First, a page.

Changes in mother's diet, supplements may prevent long-term neurological impairment.

Children who did not receive enough iodine in the womb performed worse on literacy tests as 9-year-olds than their peers, according to a recent study accepted for publication in The Endocrine Society's Journal of Clinical Endocrinology & Metabolism (JCEM).


Iodine is absorbed from food and plays a key role in brain development. Even mild deficiency during pregnancy can harm the baby's neurological development.


"Our research found children may continue to experience the effects of insufficient iodine for years after birth," said the study's lead author, Kristen L. Hynes, PhD, of the Menzies Research Institute at the University of Tasmania in Australia. "Although the participants' diet was fortified with iodine during childhood, later supplementation was not enough to reverse the impact of the deficiency during the mother's pregnancy."

The longitudinal study examined standardized test scores of 228 children whose mothers attended The Royal Hobart Hospital's antenatal clinics in Tasmania between 1999 and 2001. The children were born during a period of mild iodine deficiency in the population. Conditions were reversed when bread manufacturers began using iodized salt in October 2001 as part of a voluntary iodine fortification program.


The study found inadequate iodine exposure during pregnancy was associated with lasting effects. As 9-year-olds, the children who received insufficient iodine in the womb had lower scores on standardized literacy tests, particularly in spelling. However, inadequate iodine exposure was not associated with lower scores on math tests.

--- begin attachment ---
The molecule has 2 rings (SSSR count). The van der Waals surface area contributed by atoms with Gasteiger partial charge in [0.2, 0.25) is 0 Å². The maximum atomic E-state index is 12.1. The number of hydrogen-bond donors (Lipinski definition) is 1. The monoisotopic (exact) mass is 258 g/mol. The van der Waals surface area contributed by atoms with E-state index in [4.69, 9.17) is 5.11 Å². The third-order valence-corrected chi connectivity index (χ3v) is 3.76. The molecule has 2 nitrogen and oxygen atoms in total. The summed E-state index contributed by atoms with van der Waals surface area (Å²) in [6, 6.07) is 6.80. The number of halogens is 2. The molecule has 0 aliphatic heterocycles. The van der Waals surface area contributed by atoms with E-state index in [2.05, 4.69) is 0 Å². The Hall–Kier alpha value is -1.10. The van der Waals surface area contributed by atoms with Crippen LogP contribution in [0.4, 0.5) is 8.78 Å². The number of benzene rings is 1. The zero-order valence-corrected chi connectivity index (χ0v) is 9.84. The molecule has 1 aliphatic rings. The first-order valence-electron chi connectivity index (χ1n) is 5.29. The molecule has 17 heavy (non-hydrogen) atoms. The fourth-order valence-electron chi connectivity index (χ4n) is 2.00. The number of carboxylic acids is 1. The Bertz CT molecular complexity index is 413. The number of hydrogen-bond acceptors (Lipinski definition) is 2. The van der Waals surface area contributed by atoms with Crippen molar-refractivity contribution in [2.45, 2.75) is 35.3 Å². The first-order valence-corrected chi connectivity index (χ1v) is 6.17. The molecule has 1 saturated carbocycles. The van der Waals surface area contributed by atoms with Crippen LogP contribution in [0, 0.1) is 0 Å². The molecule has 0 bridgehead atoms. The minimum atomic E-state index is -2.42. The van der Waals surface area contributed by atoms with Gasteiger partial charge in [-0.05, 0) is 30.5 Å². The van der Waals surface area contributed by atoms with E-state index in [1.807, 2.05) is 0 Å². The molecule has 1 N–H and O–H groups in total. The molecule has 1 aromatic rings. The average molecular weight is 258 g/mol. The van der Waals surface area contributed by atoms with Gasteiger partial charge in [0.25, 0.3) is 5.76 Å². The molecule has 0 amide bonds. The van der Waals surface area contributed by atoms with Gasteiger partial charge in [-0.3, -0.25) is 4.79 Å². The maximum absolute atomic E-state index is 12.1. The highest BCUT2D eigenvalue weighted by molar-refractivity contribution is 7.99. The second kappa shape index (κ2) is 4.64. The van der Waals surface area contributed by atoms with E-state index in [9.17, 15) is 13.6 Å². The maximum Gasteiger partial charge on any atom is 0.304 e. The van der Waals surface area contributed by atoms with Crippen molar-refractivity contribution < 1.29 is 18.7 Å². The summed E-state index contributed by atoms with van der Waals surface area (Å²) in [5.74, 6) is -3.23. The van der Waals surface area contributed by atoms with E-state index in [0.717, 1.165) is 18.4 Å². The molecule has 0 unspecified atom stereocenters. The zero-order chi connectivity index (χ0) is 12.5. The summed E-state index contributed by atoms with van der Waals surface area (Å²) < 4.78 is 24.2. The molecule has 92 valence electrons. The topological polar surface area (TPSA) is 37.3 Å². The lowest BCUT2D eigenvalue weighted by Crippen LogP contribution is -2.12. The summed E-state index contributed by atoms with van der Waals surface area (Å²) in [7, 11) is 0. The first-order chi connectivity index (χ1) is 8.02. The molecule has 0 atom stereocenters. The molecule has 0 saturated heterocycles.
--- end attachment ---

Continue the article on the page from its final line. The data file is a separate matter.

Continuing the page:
Researchers theorize iodine deficiency may take more of a toll on the development of auditory pathways and, consequently, auditory working memory and so had more of an impact on students' spelling ability than their mathematical reasoning ability.


Hynes: "Fortunately, iodine deficiency during pregnancy and the resulting neurological impact is preventable. Pregnant women should follow public health guidelines and take daily dietary supplements containing iodine. Public health supplementation programs also can play a key role in monitoring how much iodine the population is receiving and acting to ensure at-risk groups receive enough iodine in the diet."

The Endocrine Society's clinical practice guidelines on managing thyroid dysfunction during pregnancy and postpartum, including iodine supplementation, are available at http://www.endo-society.org/guidelines/upload/Thyroid-Exec-Summ.pdf.

Other researchers working on the study include: P. Otahal, I. Hay and J. Burgess of the University of Tasmania.

The article, "Mild Iodine Deficiency During Pregnancy is Associated with Reduced Educational Outcomes in the Offspring: 9-Year Follow-Up of the Gestational Iodine Cohort," appears in the May 2013 issue of JCEM.

Founded in 1916, The Endocrine Society is the world's oldest, largest and most active organization devoted to research on hormones and the clinical practice of endocrinology. Today, The Endocrine Society's membership consists of over 16,000 scientists, physicians, educators, nurses and students in more than 100 countries. Society members represent all basic, applied and clinical interests in endocrinology. The Endocrine Society is based in Chevy Chase, Maryland. To learn more about the Society and the field of endocrinology, visit our site at http://www.endo-society.org. Follow us on Twitter at https://twitter.com/#!/EndoMedia.

Original article: http://www.endo-society.org/media/press/2013/Mild-Iodine-Deficiency-in-Womb-Associated-with-Lower-Scores-on-Childrens-Literacy-Tests.cfm